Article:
Over the past few years, government spokespeople have not infrequently blamed the allegedly widespread practice of working "on the black" as one of the root causes of the recurring excessive budget deficit and other ills of the public finances. Part of the answer has been found in arrangements for so-called "mini jobs" allowing semi-formal employments for a monthly wage of up to € 400 with low fixed rate income tax and social security charges on the employer and accompanied by what the government seems to regard as a minimum of bureaucracy. This scheme has been in operation since April 2003 and appears to have met with some success. However, the unemployment rate has not fallen, and the government has been seeking for some time to find ways and means of intensifying controls over sensitive sectors of the economy. The opposition has regularly blocked these attempts. A compromise has now been reached through the parliamentary Reconciliation Committee and a new draft of the "Bill to Intensify the Struggle against Black Work and the Related Tax Evasion" has been passed by the Bundestag and Bundesrat. Concrete measures can now be taken in August, especially against the main targets of the building, cleaning and catering trades. Basically, the compromise now reached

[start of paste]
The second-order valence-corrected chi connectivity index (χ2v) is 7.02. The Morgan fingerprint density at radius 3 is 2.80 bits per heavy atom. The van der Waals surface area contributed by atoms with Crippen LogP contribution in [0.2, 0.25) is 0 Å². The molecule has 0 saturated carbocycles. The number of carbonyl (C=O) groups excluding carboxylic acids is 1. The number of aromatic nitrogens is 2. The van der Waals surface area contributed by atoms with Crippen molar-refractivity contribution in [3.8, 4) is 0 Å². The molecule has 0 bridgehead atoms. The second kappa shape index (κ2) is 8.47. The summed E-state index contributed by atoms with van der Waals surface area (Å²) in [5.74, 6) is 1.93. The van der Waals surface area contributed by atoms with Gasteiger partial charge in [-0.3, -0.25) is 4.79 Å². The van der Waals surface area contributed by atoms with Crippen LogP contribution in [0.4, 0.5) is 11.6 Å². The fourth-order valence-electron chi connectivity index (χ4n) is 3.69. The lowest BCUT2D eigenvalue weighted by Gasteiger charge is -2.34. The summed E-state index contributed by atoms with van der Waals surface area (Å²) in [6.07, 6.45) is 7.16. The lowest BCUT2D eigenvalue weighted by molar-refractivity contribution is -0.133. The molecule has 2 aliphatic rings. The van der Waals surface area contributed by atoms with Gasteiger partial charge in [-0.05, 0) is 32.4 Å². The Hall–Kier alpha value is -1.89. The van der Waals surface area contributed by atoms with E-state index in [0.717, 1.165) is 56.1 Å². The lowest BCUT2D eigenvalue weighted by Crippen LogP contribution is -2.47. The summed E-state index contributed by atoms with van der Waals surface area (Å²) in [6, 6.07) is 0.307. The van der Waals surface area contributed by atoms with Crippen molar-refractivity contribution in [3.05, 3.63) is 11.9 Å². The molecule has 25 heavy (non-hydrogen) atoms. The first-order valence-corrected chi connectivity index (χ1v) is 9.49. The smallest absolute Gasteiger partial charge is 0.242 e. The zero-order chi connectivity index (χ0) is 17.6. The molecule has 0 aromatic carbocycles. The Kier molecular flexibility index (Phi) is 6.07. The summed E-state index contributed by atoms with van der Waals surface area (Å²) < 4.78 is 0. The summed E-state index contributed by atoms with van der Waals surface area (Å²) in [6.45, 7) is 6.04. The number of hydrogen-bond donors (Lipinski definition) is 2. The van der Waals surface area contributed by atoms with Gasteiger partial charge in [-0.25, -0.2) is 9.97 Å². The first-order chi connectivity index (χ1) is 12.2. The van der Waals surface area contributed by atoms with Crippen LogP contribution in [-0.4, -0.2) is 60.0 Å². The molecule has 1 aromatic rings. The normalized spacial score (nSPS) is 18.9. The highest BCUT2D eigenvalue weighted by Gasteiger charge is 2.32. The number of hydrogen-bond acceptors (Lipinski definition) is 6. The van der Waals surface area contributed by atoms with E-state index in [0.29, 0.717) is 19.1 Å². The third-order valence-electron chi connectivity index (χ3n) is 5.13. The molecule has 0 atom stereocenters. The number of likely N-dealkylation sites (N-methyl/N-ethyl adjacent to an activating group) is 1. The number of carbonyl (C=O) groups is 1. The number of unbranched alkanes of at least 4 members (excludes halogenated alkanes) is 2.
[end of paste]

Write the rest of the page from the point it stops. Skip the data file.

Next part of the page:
• defines "black" work exhaustively but with heavy emphasis on the evasion of taxes and dues,
  • codifies, coordinates and significantly enhances the various control measures of the different authorities and institutions concerned with different aspects of the problem, and